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Archives of Virology

, Volume 156, Issue 6, pp 1073–1077 | Cite as

Serotype-specific and cross-reactive neutralizing antibody responses in cynomolgus monkeys after infection with multiple dengue virus serotypes

  • Mikako Ito
  • Yuko Katakai
  • Fumiko Ono
  • Hirofumi Akari
  • Ryo-zabro Mukai
  • Tomohiko Takasaki
  • Akira Kotaki
  • Ichiro KuraneEmail author
Brief Report

Abstract

Neutralizing antibody responses were examined in monkeys after dengue virus infections. In monkeys that had been infected once or twice with DENV-2, neutralizing antibody was cross-reactive with all four serotypes after secondary or tertiary infection with DENV-3. In monkeys that had been inoculated with DENV-1 and DENV-2 in the primary and secondary infections, neutralizing antibody titers did not increase after tertiary infection with DENV-3. These results indicate that antibody responses after secondary and tertiary infections with different serotypes are cross-reactive with all four serotypes, consistent with what has been observed in humans, and suggest that monkeys are useful for determining neutralizing antibody responses.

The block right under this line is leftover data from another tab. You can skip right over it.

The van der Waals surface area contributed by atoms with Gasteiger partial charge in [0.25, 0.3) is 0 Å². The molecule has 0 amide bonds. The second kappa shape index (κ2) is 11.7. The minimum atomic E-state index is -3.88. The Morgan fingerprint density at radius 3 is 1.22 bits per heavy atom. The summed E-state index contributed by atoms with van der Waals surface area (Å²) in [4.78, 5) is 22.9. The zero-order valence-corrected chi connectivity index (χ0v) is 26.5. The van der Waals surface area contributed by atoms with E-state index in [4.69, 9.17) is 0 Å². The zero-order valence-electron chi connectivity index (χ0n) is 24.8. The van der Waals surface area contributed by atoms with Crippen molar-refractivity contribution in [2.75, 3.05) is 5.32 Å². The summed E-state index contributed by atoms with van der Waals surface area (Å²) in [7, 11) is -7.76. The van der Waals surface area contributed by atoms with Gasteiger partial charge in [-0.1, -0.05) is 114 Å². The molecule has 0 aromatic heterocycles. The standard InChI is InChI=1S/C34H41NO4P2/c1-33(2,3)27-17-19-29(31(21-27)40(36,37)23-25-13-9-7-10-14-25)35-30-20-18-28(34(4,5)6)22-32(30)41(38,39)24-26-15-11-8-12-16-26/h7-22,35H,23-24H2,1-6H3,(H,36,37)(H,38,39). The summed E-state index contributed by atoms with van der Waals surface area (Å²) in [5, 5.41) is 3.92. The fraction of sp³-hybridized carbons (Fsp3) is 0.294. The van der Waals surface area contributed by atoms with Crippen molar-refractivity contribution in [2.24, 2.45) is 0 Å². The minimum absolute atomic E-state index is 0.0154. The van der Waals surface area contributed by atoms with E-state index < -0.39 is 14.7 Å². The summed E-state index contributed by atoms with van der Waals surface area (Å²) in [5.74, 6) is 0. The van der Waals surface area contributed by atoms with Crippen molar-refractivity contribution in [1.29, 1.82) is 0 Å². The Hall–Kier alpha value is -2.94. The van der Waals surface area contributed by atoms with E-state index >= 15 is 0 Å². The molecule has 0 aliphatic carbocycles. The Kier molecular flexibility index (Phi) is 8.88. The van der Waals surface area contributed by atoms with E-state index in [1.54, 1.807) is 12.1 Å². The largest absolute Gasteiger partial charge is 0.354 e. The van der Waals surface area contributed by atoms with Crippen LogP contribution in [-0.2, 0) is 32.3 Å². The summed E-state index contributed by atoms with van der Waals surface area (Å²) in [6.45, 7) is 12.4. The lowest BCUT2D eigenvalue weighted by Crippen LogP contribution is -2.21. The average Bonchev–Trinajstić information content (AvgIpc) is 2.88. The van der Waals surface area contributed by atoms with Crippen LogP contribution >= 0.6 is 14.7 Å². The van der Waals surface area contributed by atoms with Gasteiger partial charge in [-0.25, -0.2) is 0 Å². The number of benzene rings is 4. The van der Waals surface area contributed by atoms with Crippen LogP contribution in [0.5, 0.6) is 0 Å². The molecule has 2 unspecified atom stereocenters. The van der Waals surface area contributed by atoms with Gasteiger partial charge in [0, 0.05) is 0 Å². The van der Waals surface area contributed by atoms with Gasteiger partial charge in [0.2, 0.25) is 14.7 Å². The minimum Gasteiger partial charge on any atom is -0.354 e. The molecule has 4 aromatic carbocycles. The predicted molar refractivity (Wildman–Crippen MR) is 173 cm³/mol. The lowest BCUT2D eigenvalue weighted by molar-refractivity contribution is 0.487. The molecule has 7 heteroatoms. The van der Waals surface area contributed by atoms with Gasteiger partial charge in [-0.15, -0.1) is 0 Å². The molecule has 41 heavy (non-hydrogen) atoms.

Keywords

Dengue virus Monkey Neutralyzing antibody Serotype cross-reactivity 

Notes

Acknowledgments

Animal procedures were approved by the Committees on Biosafety and Animal Handling and Ethical Regulations of the National Institute of Infectious, Diseases, Japan. This work was supported by the Research on Emerging and Re-emerging Infectious Diseases from Ministry of Health, Labour and Welfare, Japan (H17-Shinkou-019 and H20-Shinkou-ippan-015), and the Research on Biological Resources and Animal Models for Drug Development from Ministry of Health, Labour and Welfare, Japan (H19-Seibutsushigen-ippan-003).

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Copyright information

© Springer-Verlag 2011

Authors and Affiliations

  • Mikako Ito
    • 1
  • Yuko Katakai
    • 2
  • Fumiko Ono
    • 2
  • Hirofumi Akari
    • 3
    • 4
  • Ryo-zabro Mukai
    • 2
  • Tomohiko Takasaki
    • 1
  • Akira Kotaki
    • 1
  • Ichiro Kurane
    • 1
    Email author
  1. 1.Department of Virology 1National Institute of Infectious DiseaseTokyoJapan
  2. 2.The Corporation for Production and Research of Laboratory PrimatesTsukubaJapan
  3. 3.Laboratory of Disease Control, Tsukuba Primate Research CenterNational Institute of Biomedical InnovationTsukubaJapan
  4. 4.Section of Comparative Immunology and Microbiology, Center forHuman Evolution Modeling ResearchPrimate Research Institute, Kyoto UniversityInuyamaJapan

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